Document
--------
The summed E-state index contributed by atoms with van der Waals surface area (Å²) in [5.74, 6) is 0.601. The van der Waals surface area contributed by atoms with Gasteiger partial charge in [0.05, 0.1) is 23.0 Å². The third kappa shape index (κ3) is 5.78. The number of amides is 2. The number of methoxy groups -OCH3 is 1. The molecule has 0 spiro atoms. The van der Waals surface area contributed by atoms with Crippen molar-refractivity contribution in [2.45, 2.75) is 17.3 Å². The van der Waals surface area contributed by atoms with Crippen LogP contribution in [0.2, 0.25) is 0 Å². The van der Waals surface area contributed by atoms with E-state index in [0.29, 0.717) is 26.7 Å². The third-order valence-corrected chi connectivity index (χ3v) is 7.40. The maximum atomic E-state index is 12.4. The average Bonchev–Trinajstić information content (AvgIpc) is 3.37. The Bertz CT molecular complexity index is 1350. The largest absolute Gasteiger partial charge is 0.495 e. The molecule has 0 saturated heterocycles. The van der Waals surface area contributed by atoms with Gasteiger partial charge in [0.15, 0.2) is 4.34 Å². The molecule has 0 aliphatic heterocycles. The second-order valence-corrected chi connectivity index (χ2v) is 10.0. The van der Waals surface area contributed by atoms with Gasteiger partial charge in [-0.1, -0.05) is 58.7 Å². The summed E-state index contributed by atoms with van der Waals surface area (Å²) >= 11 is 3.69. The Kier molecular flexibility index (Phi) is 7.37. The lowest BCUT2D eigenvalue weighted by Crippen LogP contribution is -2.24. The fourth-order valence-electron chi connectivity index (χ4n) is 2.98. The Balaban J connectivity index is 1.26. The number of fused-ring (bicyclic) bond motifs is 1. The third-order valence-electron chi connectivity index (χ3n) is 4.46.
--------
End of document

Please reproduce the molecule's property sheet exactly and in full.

The summed E-state index contributed by atoms with van der Waals surface area (Å²) in [5.74, 6) is 0.601. The van der Waals surface area contributed by atoms with Gasteiger partial charge in [0.05, 0.1) is 23.0 Å². The third kappa shape index (κ3) is 5.78. The number of amides is 2. The number of methoxy groups -OCH3 is 1. The molecule has 0 spiro atoms. The van der Waals surface area contributed by atoms with Crippen molar-refractivity contribution in [2.45, 2.75) is 17.3 Å². The van der Waals surface area contributed by atoms with Crippen LogP contribution in [0.2, 0.25) is 0 Å². The van der Waals surface area contributed by atoms with E-state index in [0.29, 0.717) is 26.7 Å². The third-order valence-corrected chi connectivity index (χ3v) is 7.40. The maximum atomic E-state index is 12.4. The average Bonchev–Trinajstić information content (AvgIpc) is 3.37. The Bertz CT molecular complexity index is 1350. The largest absolute Gasteiger partial charge is 0.495 e. The molecule has 0 saturated heterocycles. The van der Waals surface area contributed by atoms with Gasteiger partial charge in [0.15, 0.2) is 4.34 Å². The molecule has 0 aliphatic heterocycles. The second-order valence-corrected chi connectivity index (χ2v) is 10.0. The van der Waals surface area contributed by atoms with Gasteiger partial charge in [-0.1, -0.05) is 58.7 Å². The summed E-state index contributed by atoms with van der Waals surface area (Å²) >= 11 is 3.69. The Kier molecular flexibility index (Phi) is 7.37. The lowest BCUT2D eigenvalue weighted by Crippen LogP contribution is -2.24. The fourth-order valence-electron chi connectivity index (χ4n) is 2.98. The Balaban J connectivity index is 1.26. The number of fused-ring (bicyclic) bond motifs is 1. The third-order valence-electron chi connectivity index (χ3n) is 4.46.